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Old 11-09-2018, 11:16 PM   #21
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The first propellers were indeed a single blade and was first invented by a Frenchman from Honfluer, one of the prettiest seaports in France.
Later British warships experimented with an auger screw, unsuccessfully !
Sub props shapes are designed for stealth, sprint, son teaches u/w acoustics, we'll leave that subject alone on a public site.
The first parameter is the hull shape of your boat, after that comes blade tip clearance, engine power performance etc and its is a specialist subject in itself as can be seen by Dave Gerr's book.
I have a 'low wash' displacement hull and wanted my prop to be slightly 'over-propped' to make the most efficient use of engine torque and 4 blade for smooth running.
I couldn't buy exactly what I wanted so I designed my own.
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Old 11-10-2018, 11:01 AM   #22
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What does the keel look like? A three or five blade will have one blade at a time in the shadow of the keel. A four will have two in the shadow at a time.

Gut instinct is to go four if keel is not an issue, and if blade loading is moderate. In general 5b is used when blade load is high like a fast boat.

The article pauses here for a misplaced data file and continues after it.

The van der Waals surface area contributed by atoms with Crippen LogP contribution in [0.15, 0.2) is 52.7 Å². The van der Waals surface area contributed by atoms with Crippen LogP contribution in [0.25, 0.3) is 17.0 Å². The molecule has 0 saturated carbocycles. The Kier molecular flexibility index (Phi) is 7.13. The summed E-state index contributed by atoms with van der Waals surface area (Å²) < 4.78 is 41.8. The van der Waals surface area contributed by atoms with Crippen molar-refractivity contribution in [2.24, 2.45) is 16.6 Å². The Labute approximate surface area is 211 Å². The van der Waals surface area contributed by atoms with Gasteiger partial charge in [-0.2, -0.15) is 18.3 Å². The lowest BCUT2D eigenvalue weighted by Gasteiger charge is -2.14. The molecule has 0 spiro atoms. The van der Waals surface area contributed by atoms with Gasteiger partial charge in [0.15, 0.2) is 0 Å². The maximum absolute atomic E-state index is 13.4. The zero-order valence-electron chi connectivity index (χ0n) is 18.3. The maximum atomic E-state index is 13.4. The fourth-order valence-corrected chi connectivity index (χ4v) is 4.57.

Most efficient would be a 3b, but there can be noise issues at blade passing frequency. With regards to the efficiency difference between 3b and 5b, dang that is a crapshoot to guess. I'd venture only a couple or three percent. Expensive to do a apples to apples test!!

Subs go with more blades due to noise and cavitation issues, efficiency is not a top concern there. And yep, I'm an ex submarine engineer!!
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Old 11-10-2018, 06:55 PM   #23
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What does the keel look like? A three or five blade will have one blade at a time in the shadow of the keel. A four will have two in the shadow at a time.

Gut instinct is to go four if keel is not an issue, and if blade loading is moderate. In general 5b is used when blade load is high like a fast boat.

Most efficient would be a 3b, but there can be noise issues at blade passing frequency. With regards to the efficiency difference between 3b and 5b, dang that is a crapshoot to guess. I'd venture only a couple or three percent. Expensive to do a apples to apples test!!

Subs go with more blades due to noise and cavitation issues, efficiency is not a top concern there. And yep, I'm an ex submarine engineer!!


The keel ends a good 3-4 feet ahead of the prop, so the prop should be well clear of any keel shadow/turbulence. At least thats the theory. But doesn't the same concern exist as the blades pass in front of the rudder?

The trouble, as you say, is the lack of any apples to apples comparison. Everyone either likes or dislikes what they have, but few can say what the other side of the fence looks like for the same boat. We can only guess. This is why I was hoping to dredge up one or two people who have changed props and have A-B experience on the same boat.